P.S. There could be sub-limits on some expensive items like jewels and works of art; make sure to purchase additional coverage for these when purchasing your policy, or, in insurance speak, schedule your personal property.
Additional costs of living
If your home is rendered uninhabitable by fire or smoke, or if your community is ordered to evacuate, you may be covered under a policy provision known as “loss of use,” and your insurance provider can contribute to the cost of additional expenses incurred as a result of having to temporarily vacate your home.
In addition to helping with additional essential living costs like food, laundry, pet boarding costs, and parking until your home is safe to return to, this can include an Airbnb or hotel accommodation.
Personal liability refers to the idea that your insurance provider should have you covered if someone is hurt on your property due to your negligence, or if you or anyone else listed on your policy damages the things or property of another. In the event of a wildfire, this coverage probably won’t be as important, but it’s still wise to keep in mind.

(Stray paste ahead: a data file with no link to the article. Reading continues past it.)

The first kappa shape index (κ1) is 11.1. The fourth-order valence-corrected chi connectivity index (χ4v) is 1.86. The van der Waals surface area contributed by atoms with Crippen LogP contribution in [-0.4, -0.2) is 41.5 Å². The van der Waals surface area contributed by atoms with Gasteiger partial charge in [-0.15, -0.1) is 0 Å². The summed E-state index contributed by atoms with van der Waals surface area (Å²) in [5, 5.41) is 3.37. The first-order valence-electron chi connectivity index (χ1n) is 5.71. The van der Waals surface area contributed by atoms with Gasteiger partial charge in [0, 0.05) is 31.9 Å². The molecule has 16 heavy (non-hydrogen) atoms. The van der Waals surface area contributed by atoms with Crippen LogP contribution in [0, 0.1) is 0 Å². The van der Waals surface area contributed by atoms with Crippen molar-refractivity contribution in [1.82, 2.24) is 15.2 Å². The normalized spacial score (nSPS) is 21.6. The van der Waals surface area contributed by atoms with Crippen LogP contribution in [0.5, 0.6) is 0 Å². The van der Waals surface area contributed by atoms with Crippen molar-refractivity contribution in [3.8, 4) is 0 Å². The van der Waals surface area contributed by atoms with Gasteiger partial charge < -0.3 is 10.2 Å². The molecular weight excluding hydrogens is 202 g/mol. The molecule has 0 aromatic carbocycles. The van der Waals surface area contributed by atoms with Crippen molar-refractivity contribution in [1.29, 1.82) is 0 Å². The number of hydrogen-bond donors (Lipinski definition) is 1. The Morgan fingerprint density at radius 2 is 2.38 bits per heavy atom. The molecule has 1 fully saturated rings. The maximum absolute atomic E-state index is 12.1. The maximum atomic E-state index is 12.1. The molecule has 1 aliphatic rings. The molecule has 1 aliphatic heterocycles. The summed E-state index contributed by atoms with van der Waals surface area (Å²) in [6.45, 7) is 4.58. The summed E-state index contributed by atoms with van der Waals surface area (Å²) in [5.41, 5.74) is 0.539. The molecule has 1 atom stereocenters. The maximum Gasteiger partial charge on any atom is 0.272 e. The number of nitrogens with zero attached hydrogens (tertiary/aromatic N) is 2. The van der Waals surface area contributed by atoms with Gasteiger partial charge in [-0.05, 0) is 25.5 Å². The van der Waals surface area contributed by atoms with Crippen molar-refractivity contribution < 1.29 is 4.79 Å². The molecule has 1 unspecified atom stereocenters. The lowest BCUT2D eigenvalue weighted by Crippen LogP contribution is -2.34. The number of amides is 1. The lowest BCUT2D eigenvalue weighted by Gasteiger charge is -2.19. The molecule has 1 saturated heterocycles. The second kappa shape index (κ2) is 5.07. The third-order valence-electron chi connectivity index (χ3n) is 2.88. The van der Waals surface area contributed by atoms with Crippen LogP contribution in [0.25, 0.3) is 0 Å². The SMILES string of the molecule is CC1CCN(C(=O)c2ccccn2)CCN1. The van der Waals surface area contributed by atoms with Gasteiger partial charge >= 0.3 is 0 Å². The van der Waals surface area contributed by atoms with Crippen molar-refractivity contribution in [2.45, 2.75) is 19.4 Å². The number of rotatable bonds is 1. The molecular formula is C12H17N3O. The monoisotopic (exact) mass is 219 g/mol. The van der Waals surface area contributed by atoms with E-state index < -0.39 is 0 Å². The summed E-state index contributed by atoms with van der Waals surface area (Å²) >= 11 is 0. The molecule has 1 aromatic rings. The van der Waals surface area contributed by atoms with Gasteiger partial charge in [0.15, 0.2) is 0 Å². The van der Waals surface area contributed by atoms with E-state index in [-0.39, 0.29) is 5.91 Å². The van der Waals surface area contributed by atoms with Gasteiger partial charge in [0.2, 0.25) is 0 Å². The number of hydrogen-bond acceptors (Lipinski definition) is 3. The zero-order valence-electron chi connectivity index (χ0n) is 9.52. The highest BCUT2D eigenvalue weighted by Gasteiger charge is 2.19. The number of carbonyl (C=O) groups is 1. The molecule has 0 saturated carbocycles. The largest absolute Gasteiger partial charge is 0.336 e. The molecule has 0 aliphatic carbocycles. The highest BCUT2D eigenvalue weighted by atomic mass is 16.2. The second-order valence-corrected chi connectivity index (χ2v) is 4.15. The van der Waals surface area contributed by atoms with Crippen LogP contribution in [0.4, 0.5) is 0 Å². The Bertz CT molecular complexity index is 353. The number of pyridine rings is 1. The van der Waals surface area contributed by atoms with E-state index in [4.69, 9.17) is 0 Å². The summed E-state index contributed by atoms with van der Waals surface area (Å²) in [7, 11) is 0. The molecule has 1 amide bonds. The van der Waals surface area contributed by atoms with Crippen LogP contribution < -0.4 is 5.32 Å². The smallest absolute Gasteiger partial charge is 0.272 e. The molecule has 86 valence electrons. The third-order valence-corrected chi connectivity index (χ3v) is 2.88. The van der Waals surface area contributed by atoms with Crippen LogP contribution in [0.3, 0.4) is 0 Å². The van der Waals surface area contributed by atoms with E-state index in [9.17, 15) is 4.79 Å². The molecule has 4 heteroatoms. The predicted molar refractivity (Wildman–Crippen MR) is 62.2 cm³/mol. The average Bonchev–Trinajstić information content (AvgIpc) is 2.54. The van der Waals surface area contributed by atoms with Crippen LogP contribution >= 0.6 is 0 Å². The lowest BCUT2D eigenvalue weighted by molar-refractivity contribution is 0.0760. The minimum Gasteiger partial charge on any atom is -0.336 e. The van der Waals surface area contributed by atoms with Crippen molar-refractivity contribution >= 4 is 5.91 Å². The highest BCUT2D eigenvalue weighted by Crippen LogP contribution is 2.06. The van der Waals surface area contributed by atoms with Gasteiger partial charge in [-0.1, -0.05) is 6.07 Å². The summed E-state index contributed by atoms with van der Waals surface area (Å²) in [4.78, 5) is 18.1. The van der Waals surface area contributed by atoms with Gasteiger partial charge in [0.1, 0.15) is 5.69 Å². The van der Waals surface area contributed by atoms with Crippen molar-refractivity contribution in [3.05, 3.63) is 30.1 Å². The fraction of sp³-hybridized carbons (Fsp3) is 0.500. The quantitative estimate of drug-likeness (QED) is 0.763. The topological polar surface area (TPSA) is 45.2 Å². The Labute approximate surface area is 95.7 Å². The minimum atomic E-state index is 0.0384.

How to help protect your home from wildfires
Your roof is your first line of defense against wildfires. Your entire house would be engulfed in flames in minutes if your roof caught fire.
A fire-resistant material, such as asphalt, metal, slate, or tile, should be used for your roof instead of wood. You can treat wood shingles with a flame-retardant finish if you have them. (Note: this is not a surefire way to prevent wildfires.)
Keep your roof and gutters clean by routinely removing dead leaves, brush, and other debris. Dry material makes the ideal kindling for embers that are about to fall and can hasten the spread of fire. To prevent embers from entering your home, make sure to fix any missing or broken shingles. When it counts, proper roof maintenance throughout the year may be the difference.
Keep the outside of your house sealed off.
Embers are familiar to anyone who has ever gathered around a campfire or enjoyed a fireplace. They are the glowing, extremely hot chunks of coal or wood that are burning. When these lovely embers get into your house and create a fire, they turn dangerous.